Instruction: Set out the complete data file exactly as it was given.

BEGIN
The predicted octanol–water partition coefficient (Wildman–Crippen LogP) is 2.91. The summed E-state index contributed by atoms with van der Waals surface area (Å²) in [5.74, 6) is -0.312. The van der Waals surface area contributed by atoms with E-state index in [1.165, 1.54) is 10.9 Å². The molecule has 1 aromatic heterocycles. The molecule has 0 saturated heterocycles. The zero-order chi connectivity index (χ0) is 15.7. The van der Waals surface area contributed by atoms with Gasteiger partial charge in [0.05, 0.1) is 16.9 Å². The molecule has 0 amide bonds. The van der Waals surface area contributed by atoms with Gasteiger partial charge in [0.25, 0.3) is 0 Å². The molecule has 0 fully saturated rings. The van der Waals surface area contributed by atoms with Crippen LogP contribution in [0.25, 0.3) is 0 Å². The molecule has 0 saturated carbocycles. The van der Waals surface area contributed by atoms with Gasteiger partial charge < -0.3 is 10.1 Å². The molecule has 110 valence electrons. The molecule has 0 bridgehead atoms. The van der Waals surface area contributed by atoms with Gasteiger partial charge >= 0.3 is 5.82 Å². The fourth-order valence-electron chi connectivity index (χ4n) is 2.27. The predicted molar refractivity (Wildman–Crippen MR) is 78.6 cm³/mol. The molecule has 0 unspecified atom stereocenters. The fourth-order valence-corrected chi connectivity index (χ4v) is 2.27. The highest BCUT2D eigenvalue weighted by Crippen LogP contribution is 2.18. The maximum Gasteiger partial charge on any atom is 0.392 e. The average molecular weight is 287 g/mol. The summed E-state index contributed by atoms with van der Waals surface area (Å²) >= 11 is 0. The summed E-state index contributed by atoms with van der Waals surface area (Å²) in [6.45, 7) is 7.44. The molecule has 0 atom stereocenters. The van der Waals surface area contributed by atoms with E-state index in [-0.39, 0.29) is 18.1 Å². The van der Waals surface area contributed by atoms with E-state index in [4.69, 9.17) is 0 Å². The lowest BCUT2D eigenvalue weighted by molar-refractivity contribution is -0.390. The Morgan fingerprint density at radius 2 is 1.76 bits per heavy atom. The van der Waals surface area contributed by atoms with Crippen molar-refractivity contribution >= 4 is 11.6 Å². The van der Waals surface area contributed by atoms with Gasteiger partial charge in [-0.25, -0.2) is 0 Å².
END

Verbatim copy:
The predicted octanol–water partition coefficient (Wildman–Crippen LogP) is 2.91. The summed E-state index contributed by atoms with van der Waals surface area (Å²) in [5.74, 6) is -0.312. The van der Waals surface area contributed by atoms with E-state index in [1.165, 1.54) is 10.9 Å². The molecule has 1 aromatic heterocycles. The molecule has 0 saturated heterocycles. The zero-order chi connectivity index (χ0) is 15.7. The van der Waals surface area contributed by atoms with Gasteiger partial charge in [0.05, 0.1) is 16.9 Å². The molecule has 0 amide bonds. The van der Waals surface area contributed by atoms with Gasteiger partial charge in [0.25, 0.3) is 0 Å². The molecule has 0 fully saturated rings. The van der Waals surface area contributed by atoms with Crippen LogP contribution in [0.25, 0.3) is 0 Å². The molecule has 0 saturated carbocycles. The van der Waals surface area contributed by atoms with Gasteiger partial charge < -0.3 is 10.1 Å². The molecule has 110 valence electrons. The molecule has 0 bridgehead atoms. The van der Waals surface area contributed by atoms with Gasteiger partial charge >= 0.3 is 5.82 Å². The fourth-order valence-electron chi connectivity index (χ4n) is 2.27. The predicted molar refractivity (Wildman–Crippen MR) is 78.6 cm³/mol. The molecule has 0 unspecified atom stereocenters. The fourth-order valence-corrected chi connectivity index (χ4v) is 2.27. The highest BCUT2D eigenvalue weighted by Crippen LogP contribution is 2.18. The maximum Gasteiger partial charge on any atom is 0.392 e. The average molecular weight is 287 g/mol. The summed E-state index contributed by atoms with van der Waals surface area (Å²) >= 11 is 0. The summed E-state index contributed by atoms with van der Waals surface area (Å²) in [6.45, 7) is 7.44. The molecule has 0 atom stereocenters. The van der Waals surface area contributed by atoms with E-state index in [-0.39, 0.29) is 18.1 Å². The van der Waals surface area contributed by atoms with E-state index in [4.69, 9.17) is 0 Å². The lowest BCUT2D eigenvalue weighted by molar-refractivity contribution is -0.390. The Morgan fingerprint density at radius 2 is 1.76 bits per heavy atom. The van der Waals surface area contributed by atoms with Crippen molar-refractivity contribution >= 4 is 11.6 Å². The van der Waals surface area contributed by atoms with Gasteiger partial charge in [-0.25, -0.2) is 0 Å².